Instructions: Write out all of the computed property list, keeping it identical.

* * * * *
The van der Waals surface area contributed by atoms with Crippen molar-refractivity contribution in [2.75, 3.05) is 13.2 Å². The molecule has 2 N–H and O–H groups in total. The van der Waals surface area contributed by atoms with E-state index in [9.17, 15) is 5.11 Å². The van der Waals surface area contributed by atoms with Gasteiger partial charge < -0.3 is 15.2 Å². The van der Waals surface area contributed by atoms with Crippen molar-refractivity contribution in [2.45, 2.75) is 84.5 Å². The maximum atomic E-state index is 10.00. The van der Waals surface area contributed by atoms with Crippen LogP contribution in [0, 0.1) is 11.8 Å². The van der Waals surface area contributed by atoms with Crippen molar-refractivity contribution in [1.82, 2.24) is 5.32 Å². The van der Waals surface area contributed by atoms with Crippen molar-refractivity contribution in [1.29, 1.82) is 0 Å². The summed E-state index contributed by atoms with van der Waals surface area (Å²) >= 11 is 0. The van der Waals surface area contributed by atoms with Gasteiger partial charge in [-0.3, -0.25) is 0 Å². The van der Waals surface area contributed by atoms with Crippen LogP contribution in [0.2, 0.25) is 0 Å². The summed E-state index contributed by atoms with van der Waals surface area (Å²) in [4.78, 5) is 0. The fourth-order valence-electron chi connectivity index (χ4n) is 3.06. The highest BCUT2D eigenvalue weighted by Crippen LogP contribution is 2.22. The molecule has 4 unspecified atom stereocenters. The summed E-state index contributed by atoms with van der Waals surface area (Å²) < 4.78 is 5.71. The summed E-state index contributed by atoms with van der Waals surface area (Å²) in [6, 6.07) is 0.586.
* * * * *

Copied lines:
The van der Waals surface area contributed by atoms with Crippen molar-refractivity contribution in [2.75, 3.05) is 13.2 Å². The molecule has 2 N–H and O–H groups in total. The van der Waals surface area contributed by atoms with E-state index in [9.17, 15) is 5.11 Å². The van der Waals surface area contributed by atoms with Gasteiger partial charge < -0.3 is 15.2 Å². The van der Waals surface area contributed by atoms with Crippen molar-refractivity contribution in [2.45, 2.75) is 84.5 Å². The maximum atomic E-state index is 10.00. The van der Waals surface area contributed by atoms with Crippen LogP contribution in [0, 0.1) is 11.8 Å². The van der Waals surface area contributed by atoms with Crippen molar-refractivity contribution in [1.82, 2.24) is 5.32 Å². The van der Waals surface area contributed by atoms with Crippen molar-refractivity contribution in [1.29, 1.82) is 0 Å². The summed E-state index contributed by atoms with van der Waals surface area (Å²) >= 11 is 0. The van der Waals surface area contributed by atoms with Gasteiger partial charge in [-0.3, -0.25) is 0 Å². The van der Waals surface area contributed by atoms with Crippen LogP contribution in [0.2, 0.25) is 0 Å². The summed E-state index contributed by atoms with van der Waals surface area (Å²) in [4.78, 5) is 0. The fourth-order valence-electron chi connectivity index (χ4n) is 3.06. The highest BCUT2D eigenvalue weighted by Crippen LogP contribution is 2.22. The molecule has 4 unspecified atom stereocenters. The summed E-state index contributed by atoms with van der Waals surface area (Å²) < 4.78 is 5.71. The summed E-state index contributed by atoms with van der Waals surface area (Å²) in [6, 6.07) is 0.586.